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Film, Print, Reviews September 13, 2014

Film Review: Snowpiercer

by Jay Wallace

snoFor the past year or so, Captain America star Chris Evans has been stating in interviews that he’ll probably retire from acting after his contract with Marvel Studios is done, with plans to go into directing shortly thereafter. Looking at his resume, it might seem understandable: he’s been a few movies that leave much to be desired, such as the Fantastic Four films and stuff such as Push and The Nanny Diaries.

Despite these films, Evans would be an idiot to retire from acting.

For starters, his role as Freddie Prinze Jr.-doppelganger Jake in the awesome satire Not Another Teen Movie showcased his excellent comedy chops, which pop up once in a blue moon, such as in Edgar Wright’s comic adaptation Scott Pilgrim Vs. The World playing self-important movie star/Evil Ex Lucas Lee. And while known for his action chops in the likes of Cellular and more recently as The First Avenger, he doesn’t smile and wink and phone it in like most action stars. (COUGHBruceWillisCOUGH) He’s actually pretty decent at bringing some pathos to his characters, making them sympathetic and relatable; he can make a goody-two-shoes such as Steve Rogers interesting to watch before he turns into Captain America, and doesn’t turn him into a generic tough guy.

chrisWhat I’m getting to is, Chris Evans is actually a good actor. And his latest film, Snowpiercer, is Evans’ potential magnum opus, should he retire from acting.

An adaption of a French graphic novel by South Korean director Joon-ho Bong, (2006’s The Host, not the 2013 film) Snowpiercer takes place a couple decades into the future. An attempt to combat Global Warming resulted in turning the whole planet into an ice cube, killing most of the life on Earth. The few remaining people on the planet board a giant, perpetual-motion-powered train – the Snowpiercer – that circles the globe. A class system evolves shortly thereafter; the front of the train are occupied by the elites, while the poor cope in the back of the train. Curtis, Evans’ character, is stuck at the back and is looking to take the front of the train.

Curtis isn’t alone in his efforts. Elder Gilliam (John Hurt) is supportive of Curtis’ planned rebellion. Teenager Edgar (Jamie Bell) is his young ward, itching to get to the front of the train. Tanya (Octavia Spencer) joins his crusade in the hopes of getting her son Timmy back after he’s taken to the front by armed guards. But as they pass through the many train cars, they find themselves up against the likes of Minister Mason (Tilda Swinton, who’s fucking eating the scenery and clearly loving every minute of it) and various baddies, some of which are not as obvious as they would appear.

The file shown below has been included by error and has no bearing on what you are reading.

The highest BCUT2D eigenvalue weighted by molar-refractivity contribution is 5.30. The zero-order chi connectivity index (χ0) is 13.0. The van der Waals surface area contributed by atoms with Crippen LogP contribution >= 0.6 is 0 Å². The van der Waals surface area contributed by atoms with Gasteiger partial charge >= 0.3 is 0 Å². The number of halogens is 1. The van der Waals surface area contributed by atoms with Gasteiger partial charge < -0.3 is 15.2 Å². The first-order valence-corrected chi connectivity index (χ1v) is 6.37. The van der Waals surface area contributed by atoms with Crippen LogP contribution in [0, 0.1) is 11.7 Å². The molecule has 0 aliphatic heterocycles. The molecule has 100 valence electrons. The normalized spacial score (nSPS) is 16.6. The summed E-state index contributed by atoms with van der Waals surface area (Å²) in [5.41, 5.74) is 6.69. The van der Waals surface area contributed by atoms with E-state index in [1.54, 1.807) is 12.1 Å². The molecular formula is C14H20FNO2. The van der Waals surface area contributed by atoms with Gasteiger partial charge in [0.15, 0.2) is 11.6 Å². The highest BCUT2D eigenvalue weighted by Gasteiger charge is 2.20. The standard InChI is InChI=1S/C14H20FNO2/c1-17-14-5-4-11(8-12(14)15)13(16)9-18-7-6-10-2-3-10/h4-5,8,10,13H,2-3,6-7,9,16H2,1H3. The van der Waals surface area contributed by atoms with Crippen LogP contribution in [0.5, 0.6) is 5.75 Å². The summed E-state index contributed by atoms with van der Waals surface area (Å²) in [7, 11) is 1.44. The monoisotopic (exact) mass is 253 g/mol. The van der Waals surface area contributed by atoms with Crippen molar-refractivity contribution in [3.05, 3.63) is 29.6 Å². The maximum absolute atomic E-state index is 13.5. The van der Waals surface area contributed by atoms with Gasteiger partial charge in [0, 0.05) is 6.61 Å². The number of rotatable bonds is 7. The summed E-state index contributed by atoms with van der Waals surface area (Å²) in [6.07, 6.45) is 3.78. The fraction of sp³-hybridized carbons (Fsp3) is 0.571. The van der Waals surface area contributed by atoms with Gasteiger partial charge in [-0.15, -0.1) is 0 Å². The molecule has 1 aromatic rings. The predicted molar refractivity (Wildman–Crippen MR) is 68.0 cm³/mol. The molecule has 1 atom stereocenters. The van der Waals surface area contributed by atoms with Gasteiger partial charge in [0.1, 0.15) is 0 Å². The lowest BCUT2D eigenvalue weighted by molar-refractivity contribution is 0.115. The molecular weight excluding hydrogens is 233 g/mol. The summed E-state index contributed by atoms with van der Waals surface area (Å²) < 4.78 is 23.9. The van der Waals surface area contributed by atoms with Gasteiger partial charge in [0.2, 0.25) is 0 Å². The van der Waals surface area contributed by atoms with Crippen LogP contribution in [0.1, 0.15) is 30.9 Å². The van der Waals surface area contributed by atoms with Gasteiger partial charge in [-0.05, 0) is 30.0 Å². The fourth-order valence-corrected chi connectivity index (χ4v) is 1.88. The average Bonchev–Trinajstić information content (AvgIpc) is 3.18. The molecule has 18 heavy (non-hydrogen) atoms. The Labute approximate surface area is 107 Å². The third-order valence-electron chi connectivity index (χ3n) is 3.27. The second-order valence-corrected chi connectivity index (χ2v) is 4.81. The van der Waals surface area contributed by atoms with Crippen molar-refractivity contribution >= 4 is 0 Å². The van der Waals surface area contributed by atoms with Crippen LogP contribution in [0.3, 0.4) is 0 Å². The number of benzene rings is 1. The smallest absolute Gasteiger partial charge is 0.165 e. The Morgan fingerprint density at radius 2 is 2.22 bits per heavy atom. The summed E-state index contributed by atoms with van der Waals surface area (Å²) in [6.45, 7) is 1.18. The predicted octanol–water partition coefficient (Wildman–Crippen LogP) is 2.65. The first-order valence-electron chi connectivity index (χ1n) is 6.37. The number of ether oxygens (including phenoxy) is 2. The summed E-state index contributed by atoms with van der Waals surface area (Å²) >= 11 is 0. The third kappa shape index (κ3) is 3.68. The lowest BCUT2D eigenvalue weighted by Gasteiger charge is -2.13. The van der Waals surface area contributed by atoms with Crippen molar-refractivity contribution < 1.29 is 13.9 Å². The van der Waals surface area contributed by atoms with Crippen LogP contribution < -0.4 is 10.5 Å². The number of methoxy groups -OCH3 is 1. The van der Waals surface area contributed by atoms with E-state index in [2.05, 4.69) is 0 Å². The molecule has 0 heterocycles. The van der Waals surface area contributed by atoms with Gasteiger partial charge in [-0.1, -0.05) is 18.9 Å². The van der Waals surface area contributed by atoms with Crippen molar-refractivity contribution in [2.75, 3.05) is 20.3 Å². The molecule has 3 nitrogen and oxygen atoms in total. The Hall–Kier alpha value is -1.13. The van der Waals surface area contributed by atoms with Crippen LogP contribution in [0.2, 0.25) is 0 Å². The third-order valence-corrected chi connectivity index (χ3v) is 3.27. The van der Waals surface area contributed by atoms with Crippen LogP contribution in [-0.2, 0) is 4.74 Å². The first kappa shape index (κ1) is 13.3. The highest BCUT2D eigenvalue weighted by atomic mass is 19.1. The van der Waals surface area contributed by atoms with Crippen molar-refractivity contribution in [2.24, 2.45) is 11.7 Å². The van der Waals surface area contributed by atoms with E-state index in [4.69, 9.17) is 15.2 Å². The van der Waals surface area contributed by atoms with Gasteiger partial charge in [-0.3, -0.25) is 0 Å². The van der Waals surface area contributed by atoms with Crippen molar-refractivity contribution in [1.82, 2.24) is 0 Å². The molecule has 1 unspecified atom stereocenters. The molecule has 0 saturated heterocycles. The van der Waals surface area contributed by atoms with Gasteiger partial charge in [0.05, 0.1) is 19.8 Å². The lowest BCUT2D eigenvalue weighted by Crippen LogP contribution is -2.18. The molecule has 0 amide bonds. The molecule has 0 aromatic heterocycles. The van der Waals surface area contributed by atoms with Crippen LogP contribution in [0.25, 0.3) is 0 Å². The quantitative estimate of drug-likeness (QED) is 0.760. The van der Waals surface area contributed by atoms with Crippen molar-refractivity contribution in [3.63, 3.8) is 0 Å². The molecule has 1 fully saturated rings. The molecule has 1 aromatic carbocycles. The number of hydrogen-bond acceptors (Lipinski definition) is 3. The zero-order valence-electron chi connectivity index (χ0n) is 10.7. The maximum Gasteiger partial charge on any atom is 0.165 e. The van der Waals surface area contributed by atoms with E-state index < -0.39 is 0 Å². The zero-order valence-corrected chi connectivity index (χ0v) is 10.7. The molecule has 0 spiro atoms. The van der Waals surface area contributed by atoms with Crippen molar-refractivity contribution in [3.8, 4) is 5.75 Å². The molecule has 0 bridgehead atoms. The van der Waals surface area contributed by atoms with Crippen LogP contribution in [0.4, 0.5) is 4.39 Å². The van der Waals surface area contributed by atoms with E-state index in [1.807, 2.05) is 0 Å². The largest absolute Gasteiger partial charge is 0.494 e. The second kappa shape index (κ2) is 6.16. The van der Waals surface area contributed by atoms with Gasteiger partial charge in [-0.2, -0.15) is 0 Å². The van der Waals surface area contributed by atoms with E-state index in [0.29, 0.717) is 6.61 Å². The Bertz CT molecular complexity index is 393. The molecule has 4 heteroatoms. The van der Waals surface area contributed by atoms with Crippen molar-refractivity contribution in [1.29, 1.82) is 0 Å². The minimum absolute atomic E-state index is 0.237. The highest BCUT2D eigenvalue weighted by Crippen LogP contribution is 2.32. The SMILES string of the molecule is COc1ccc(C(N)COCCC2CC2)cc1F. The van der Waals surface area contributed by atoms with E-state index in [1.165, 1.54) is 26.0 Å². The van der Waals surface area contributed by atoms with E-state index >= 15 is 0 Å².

It’s been awhile since I’ve seen a sci-fi film of this caliber; I couldn’t even name the last one I’ve seen that was as cutting and dark as Snowpiercer. It’s a metaphor for the dark side of capitalism and class systems and what happens when we attempt to control our environment. At the same time though, it’s a unique, badass action film. Evans is well suited for it; an axe-wielding fight against Gimp-looking psychopaths in (what I assume is) the butchers’ car is pretty fantastic. The breakout from the rear of the train in the beginning as also well-done and genuinely exciting.

Let’s talk acting. If you didn’t get it by now, I think Evans is a good actor, and his role as Curtis is superb. Without giving too much away, his revelation to door-lock engineer/prisoner Namgoong Minsu (Song Kang-ho) about his early days on the train were shocking and heartbreaking at the same time, and his aggression toward Swinton’s buck-toothed Mason really comes through the screen; he can be frightening at times.

The actor that stood out for me though: Alison Pill, Evans’ co-star from Scott Pilgrim, who plays a creepy-as-fuck schoolmarm that’s “teaching” kids about the history of the train and it’s creator, Wilford. (Ed Harris, I won’t go into it here, too much to spoil.) It’s the most unnerving scene in the film, watching her propagandizing her pupils with white-washed facts about rebellions past and catchy songs about Wilford.

The only complaint I have about Snowpiercer is a bit about Yona having clairvoyant-like abilities; that seems too convenient story-wise. Aside from that though, if you can see Snowpiercer in theaters, do it, you won’t be disappointed.

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